Robert said...

Hi Michael,

I guess I'm making an assumption that genealogists would be interested in a regimental history that dealt with their ancestors regiment whether great great grandpa is listed or not. Maybe I am wrong. I agree you can't include everything in your writing. Most genealogical information doesn't have any real bearing on a regimental history anyhow.

Michael Hardy said...

Jeff – Clark’s is a great place to start, as long as we remember that it was written 40 some odd years after the events.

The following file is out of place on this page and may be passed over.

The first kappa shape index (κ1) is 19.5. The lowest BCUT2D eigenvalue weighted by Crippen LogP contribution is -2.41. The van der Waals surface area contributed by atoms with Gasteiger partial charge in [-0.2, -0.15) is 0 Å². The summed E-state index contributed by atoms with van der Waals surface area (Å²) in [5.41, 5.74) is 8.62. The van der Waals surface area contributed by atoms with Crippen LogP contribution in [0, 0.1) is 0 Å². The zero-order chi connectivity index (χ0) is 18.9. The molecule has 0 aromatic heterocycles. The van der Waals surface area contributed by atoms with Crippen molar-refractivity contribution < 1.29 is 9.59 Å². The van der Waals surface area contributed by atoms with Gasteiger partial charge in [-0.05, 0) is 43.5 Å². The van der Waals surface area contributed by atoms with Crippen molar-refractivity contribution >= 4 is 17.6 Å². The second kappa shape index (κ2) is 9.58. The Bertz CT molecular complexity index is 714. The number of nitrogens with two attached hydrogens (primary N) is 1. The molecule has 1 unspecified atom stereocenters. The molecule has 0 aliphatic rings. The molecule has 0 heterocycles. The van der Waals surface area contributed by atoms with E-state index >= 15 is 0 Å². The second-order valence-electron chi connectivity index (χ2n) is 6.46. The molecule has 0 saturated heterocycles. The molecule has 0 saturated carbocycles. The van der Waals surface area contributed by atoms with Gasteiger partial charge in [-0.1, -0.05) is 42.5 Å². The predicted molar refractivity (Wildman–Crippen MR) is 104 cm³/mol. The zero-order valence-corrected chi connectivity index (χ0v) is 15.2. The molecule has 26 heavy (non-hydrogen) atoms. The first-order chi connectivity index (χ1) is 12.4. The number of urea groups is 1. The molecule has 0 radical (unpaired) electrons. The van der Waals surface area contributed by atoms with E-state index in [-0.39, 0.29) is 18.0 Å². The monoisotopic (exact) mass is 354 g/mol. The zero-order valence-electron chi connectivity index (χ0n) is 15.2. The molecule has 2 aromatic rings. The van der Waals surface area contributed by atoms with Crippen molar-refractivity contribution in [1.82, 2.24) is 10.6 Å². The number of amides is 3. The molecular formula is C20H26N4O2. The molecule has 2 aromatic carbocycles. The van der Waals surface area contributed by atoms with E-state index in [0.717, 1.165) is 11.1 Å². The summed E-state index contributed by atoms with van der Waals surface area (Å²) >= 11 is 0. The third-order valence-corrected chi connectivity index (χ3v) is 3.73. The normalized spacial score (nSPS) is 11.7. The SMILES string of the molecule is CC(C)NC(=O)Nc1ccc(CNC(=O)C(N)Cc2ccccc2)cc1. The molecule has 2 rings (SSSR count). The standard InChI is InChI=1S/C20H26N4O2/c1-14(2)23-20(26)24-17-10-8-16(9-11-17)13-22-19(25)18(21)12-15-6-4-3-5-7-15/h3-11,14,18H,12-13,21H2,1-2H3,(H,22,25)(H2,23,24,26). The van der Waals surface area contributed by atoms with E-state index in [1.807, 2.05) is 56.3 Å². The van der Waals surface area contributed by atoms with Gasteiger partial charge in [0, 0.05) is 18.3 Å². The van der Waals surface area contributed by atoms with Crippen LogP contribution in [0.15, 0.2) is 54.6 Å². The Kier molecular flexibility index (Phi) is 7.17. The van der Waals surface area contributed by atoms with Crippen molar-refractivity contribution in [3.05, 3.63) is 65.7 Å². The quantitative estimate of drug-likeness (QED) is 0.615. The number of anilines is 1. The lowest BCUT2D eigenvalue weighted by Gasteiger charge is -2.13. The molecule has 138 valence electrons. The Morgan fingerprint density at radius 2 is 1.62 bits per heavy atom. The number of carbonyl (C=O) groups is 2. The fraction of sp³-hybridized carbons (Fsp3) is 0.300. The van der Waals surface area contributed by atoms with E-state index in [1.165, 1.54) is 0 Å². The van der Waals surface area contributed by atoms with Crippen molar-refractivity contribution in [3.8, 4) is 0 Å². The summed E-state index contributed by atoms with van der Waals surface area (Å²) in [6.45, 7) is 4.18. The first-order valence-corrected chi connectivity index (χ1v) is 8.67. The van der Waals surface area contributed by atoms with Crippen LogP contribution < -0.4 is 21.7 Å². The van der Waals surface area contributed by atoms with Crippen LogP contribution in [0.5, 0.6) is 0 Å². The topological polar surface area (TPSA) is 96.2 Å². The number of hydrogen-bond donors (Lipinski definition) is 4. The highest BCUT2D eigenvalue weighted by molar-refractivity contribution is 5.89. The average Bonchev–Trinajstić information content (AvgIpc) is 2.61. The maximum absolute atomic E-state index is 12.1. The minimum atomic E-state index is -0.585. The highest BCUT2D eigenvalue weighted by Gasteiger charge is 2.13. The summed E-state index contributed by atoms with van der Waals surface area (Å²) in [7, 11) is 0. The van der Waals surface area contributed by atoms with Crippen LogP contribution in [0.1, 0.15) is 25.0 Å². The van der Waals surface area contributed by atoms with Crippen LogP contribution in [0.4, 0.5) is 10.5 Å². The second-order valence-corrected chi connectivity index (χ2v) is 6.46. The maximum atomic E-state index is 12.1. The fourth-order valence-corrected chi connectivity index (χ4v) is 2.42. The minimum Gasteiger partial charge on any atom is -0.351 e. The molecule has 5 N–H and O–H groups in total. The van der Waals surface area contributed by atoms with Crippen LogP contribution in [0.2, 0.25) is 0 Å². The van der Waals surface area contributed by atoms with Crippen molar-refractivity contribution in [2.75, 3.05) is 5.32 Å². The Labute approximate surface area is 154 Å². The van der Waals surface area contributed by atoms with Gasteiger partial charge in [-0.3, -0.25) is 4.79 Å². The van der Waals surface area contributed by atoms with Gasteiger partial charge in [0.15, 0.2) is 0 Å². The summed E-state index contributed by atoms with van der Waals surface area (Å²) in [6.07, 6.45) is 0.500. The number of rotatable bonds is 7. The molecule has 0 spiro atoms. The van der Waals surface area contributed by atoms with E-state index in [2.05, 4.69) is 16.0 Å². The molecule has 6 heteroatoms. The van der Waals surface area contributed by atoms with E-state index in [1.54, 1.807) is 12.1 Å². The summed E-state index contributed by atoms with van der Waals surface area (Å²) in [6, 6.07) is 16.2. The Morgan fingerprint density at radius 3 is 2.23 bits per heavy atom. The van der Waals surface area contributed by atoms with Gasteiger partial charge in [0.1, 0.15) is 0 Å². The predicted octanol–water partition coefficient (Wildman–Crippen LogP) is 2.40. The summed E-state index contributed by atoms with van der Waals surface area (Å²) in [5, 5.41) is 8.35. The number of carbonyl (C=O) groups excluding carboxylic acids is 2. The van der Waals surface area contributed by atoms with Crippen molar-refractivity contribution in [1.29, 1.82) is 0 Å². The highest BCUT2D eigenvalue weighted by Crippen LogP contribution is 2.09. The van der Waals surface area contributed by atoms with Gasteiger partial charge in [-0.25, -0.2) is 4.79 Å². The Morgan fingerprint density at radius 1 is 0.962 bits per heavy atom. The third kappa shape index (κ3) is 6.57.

Chris – I agree – every solder needs a headstone. As far as those independent companies, I’ve been working on expanding what I wrote in the 58th NCT book on Vance’s Legion, a organization that never even existed. We’ll see where that goes.

Robert – I would agree that most people would simply want a book that detailed the role that their ancestor’s regiment played in the war. But this is not the first time I have encounter the problem detailed above. When working on the books about the 37th NCT, I had a lady send me detailed accounts of her ancestors. She was upset that they did not appear verbatim in the book when it was published. I tried to explain that most of the information that she sent was about men not in the 37th NCT, but alas, it was a losing battle.